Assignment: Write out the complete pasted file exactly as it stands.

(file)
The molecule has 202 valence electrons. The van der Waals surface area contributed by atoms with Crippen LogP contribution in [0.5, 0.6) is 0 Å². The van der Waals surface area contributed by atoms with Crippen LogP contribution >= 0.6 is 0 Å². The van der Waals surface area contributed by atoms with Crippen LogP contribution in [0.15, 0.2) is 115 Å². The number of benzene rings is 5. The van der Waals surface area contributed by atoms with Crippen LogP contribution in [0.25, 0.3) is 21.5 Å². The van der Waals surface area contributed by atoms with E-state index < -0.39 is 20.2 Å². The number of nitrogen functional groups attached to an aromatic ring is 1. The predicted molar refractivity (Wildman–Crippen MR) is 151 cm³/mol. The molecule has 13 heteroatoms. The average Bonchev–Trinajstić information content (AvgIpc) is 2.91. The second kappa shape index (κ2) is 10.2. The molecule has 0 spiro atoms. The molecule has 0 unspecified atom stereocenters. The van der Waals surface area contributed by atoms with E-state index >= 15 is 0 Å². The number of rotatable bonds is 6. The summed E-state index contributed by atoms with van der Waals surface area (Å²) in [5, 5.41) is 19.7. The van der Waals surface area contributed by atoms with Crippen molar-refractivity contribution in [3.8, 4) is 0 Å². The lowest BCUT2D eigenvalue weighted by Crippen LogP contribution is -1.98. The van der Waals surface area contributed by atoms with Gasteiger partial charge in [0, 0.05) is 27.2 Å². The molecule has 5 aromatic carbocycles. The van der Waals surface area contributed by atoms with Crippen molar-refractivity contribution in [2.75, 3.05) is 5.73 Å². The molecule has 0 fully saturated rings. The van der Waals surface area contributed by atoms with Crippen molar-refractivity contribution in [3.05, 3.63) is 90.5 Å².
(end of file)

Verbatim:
The molecule has 202 valence electrons. The van der Waals surface area contributed by atoms with Crippen LogP contribution in [0.5, 0.6) is 0 Å². The van der Waals surface area contributed by atoms with Crippen LogP contribution >= 0.6 is 0 Å². The van der Waals surface area contributed by atoms with Crippen LogP contribution in [0.15, 0.2) is 115 Å². The number of benzene rings is 5. The van der Waals surface area contributed by atoms with Crippen LogP contribution in [0.25, 0.3) is 21.5 Å². The van der Waals surface area contributed by atoms with E-state index < -0.39 is 20.2 Å². The number of nitrogen functional groups attached to an aromatic ring is 1. The predicted molar refractivity (Wildman–Crippen MR) is 151 cm³/mol. The molecule has 13 heteroatoms. The average Bonchev–Trinajstić information content (AvgIpc) is 2.91. The second kappa shape index (κ2) is 10.2. The molecule has 0 spiro atoms. The molecule has 0 unspecified atom stereocenters. The van der Waals surface area contributed by atoms with E-state index >= 15 is 0 Å². The number of rotatable bonds is 6. The summed E-state index contributed by atoms with van der Waals surface area (Å²) in [5, 5.41) is 19.7. The van der Waals surface area contributed by atoms with Crippen molar-refractivity contribution in [3.8, 4) is 0 Å². The lowest BCUT2D eigenvalue weighted by Crippen LogP contribution is -1.98. The van der Waals surface area contributed by atoms with Gasteiger partial charge in [0, 0.05) is 27.2 Å². The molecule has 5 aromatic carbocycles. The van der Waals surface area contributed by atoms with Crippen molar-refractivity contribution in [2.75, 3.05) is 5.73 Å². The molecule has 0 fully saturated rings. The van der Waals surface area contributed by atoms with Crippen molar-refractivity contribution in [3.05, 3.63) is 90.5 Å².